Fireworks in NA likely over more FATF-related bills

Updated 10 Aug 2020

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Opposition vows to resist move, terming bills ‘draconian’, beyond FATF requirements. — INP/File
Opposition vows to resist move, terming bills ‘draconian’, beyond FATF requirements. — INP/File

ISLAMABAD: The National Assembly is set to witness fiery proceedings on Monday (today) as the government plans to get five more FATF-related bills passed from the lower house of parliament with opposition flexing its muscles to resist the move, accusing the government of bringing “draconian laws” on the pretext of meeting conditions of the global money laundering and terror financing watchdog.

The 23-point agenda issued by the NA Secretariat for the sitting shows that after laying the committee reports on the bills, the government will move a motion to suspend the assembly rules to enable the passage of the bills the same day.

Also read: Legal jigsaw and FATF

The bills on the agenda are the Anti-Terrorism (Amendment) Bill 2020, the Code of Criminal Procedure (Amendment) Bill 2020, the Limited Liability Partner­ship (Amendment) Bill 2020, the Com­panies (Amendment) Bill 2020 and the Control of Narcotic Substances (Amend­ment) Bill 2020.

Besides these bills, the government will move resolutions seeking to extend the Covid-19 (Prevention of Smuggling) Ordinance 2020 and the Financial Institu­tions (Secured Transactions) (Amend­ment) Ordinance 2020 for another 120 days as the two ordinances are about to complete their 120-day constitutional life on August 20 and August 26, respectively.

Opposition vows to resist move, terming bills ‘draconian’, beyond FATF requirements

The leaders of Pakistan Peoples Party (PPP) and the Pakistan Muslim League-Nawaz (PML-N) said they had opposed those FATF-related bills in the committees and they would do so in the parliament as well.

“We will oppose the bills both for process and lack of scrutiny of the contents,” declared PPP’s vice president Sherry Rehman, who had been a part of the government-opposition negotiations on the previous three FAFT-related laws already passed by the parliament.

“This is not the way to bulldoze the bills at the last minute,” she said, adding that the government knew about the FATF deadlines for a long time. She said her party was aware of the FATF requirements but the government was “going above and beyond FATF requirements”.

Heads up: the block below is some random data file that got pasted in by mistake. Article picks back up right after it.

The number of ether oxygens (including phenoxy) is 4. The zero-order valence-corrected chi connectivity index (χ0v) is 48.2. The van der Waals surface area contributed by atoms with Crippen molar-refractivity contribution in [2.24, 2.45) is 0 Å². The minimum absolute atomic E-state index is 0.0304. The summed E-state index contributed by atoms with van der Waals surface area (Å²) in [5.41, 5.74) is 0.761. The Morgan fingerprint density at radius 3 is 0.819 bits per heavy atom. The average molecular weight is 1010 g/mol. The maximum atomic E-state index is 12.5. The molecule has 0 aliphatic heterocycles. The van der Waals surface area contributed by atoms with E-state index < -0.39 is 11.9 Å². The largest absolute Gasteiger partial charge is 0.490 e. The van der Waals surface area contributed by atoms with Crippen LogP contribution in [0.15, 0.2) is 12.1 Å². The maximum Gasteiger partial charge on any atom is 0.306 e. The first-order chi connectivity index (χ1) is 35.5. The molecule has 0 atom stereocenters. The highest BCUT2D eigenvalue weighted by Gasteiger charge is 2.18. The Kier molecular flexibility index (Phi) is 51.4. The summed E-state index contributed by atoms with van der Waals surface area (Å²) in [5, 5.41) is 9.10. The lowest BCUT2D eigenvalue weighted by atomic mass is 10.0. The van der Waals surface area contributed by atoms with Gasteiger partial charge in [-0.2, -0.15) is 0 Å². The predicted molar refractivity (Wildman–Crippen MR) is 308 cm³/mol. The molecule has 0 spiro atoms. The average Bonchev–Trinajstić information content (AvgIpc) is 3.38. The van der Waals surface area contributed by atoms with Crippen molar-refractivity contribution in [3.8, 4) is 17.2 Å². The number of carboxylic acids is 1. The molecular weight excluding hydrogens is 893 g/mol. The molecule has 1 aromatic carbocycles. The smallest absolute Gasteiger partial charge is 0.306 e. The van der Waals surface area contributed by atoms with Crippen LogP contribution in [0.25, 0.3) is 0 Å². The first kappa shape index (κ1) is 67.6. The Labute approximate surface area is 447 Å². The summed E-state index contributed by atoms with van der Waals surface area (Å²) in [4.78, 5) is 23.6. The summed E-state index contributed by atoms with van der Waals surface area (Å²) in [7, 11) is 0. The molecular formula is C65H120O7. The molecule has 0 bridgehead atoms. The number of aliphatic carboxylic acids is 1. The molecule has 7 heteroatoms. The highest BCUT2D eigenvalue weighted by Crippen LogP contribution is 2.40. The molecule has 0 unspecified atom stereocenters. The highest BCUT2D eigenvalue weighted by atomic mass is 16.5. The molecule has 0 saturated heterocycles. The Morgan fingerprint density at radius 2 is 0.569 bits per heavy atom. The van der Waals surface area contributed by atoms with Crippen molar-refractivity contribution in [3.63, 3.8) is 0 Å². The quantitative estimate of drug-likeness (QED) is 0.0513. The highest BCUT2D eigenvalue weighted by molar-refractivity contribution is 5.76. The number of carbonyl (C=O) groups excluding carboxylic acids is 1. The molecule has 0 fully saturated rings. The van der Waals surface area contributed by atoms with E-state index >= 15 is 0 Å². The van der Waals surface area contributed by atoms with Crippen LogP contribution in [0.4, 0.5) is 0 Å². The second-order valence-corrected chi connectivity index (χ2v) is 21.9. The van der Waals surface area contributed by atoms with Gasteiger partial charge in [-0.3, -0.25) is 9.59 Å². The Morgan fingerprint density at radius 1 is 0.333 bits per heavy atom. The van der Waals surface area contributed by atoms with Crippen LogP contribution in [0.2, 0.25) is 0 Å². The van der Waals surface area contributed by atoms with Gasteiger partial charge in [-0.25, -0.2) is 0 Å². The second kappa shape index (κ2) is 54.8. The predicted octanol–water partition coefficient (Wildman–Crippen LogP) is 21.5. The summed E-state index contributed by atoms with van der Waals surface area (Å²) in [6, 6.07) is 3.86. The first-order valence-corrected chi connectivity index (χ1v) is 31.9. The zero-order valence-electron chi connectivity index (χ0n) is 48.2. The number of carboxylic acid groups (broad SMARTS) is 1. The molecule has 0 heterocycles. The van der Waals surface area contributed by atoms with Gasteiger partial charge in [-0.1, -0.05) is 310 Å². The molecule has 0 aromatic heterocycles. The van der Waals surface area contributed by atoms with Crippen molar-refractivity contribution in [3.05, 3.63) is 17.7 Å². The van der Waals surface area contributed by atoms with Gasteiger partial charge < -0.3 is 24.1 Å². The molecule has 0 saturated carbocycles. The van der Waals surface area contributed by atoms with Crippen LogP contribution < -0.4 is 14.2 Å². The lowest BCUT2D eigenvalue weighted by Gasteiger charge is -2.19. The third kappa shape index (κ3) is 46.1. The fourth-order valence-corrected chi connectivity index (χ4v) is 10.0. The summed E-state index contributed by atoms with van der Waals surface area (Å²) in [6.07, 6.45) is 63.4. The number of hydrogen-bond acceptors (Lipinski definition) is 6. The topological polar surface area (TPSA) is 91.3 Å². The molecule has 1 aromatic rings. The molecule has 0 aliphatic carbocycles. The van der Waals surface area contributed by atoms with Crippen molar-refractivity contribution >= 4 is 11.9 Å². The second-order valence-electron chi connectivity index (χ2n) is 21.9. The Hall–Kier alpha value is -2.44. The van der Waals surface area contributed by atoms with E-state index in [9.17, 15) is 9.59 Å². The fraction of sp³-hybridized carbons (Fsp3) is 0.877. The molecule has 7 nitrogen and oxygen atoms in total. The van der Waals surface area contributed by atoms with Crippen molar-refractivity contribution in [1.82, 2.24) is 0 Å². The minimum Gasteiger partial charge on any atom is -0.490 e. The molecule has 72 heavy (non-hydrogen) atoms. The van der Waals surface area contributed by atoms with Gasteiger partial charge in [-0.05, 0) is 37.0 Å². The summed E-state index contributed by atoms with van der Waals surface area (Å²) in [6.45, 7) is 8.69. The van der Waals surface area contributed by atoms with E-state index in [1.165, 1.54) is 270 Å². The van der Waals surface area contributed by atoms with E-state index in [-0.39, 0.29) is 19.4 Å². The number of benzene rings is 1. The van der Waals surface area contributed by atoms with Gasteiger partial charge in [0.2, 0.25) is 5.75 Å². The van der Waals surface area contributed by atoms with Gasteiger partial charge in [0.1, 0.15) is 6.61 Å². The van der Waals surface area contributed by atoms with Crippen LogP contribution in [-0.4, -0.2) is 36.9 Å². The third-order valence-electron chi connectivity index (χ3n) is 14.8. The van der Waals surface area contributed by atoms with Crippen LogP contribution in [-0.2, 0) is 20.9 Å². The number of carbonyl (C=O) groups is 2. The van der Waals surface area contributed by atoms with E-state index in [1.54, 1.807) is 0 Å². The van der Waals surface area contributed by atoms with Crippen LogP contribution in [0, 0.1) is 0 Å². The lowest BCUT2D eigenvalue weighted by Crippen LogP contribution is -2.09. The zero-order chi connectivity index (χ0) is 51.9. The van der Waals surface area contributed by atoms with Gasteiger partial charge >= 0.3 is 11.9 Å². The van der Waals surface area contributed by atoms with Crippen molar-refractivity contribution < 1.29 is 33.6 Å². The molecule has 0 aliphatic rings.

Responding to a question, the PPP leader said the government had not made any effort to build a consensus on the bills. In the standing committees also the PPP had opposed specific clauses of the bills, she said.

Ms Rehman, who is also the parliamentary leader of the PPP in the Senate, said they never blocked bills involving national interest, but some of these were “draconian” in nature and needed amendments. She said until they could make amendments, they would not let these laws pass from the parliament, adding that if the government managed to get them passed in the present form from the assembly, they would block them in the Senate.

Pakistan, she said, needed to get off the grey list, but it needed to get past this requirement while protecting both the state and citizens.

PML-N vice president Khurram Dastagir Khan alleged that through the “draconian laws”, the government was “strangulating businessmen as every transaction would become a minefield” if the bills were passed. “The government is now trying to over-compensate FATF due to its incompetence and delay in the legislative process,” the PML-N leader alleged, adding that they considered these legislations as “unconstitutional”.

He said his party’s members in the NA committee on finance had opposed the anti-money laundering bill, which was expected to be taken up again on Monday.

Talking to Dawn, a senior member of the federal cabinet said that the government had already incorporated many amendments to the bills suggested by the opposition during the committee meetings. He said the government would engage the opposition before start of the NA session and hopefully the opposition would support all the legislations in the larger national interest.

It was after hectic consultations with the PPP and PML-N and after accepting most of their amendments that the coalition government led by Pakistan Tehreek-i-Insaf (PTI) had managed to get the Mutual Legal Assistance (Criminal Matter) Bill — for exchange of information and criminals with countries — passed in the joint sitting of the parliament last week. While the PPP and the PML-N supported the bill, the other smaller opposition parties opposed them in the joint sitting and even lodged a strong protest.

Last month the government successfully managed to get two FATF-related bills — the Anti-Terrorism (Amendment) Bill 2020 and the United Nations (Security Council) (Amendment) Bill 2020 — passed separately from both the houses of parliament with the support of the two opposition parties.

The Anti-Terrorism Act (ATC) 2020, seeking amendments to the ATC Act 1997, which was passed by the parliament, suggests an increase in the punishment, including the fine amount from existing Rs10 million to Rs25m, besides introduction of a jail sentence for 10 years for those found involved in terror financing through illegal money transfers.

A second bill seeking amendment to the ATC Act 1997 that the government plans to get adopted by the NA on Monday was earlier withdrawn from the agenda after the two opposition parties forcefully opposed it.

Published in Dawn, August 10th, 2020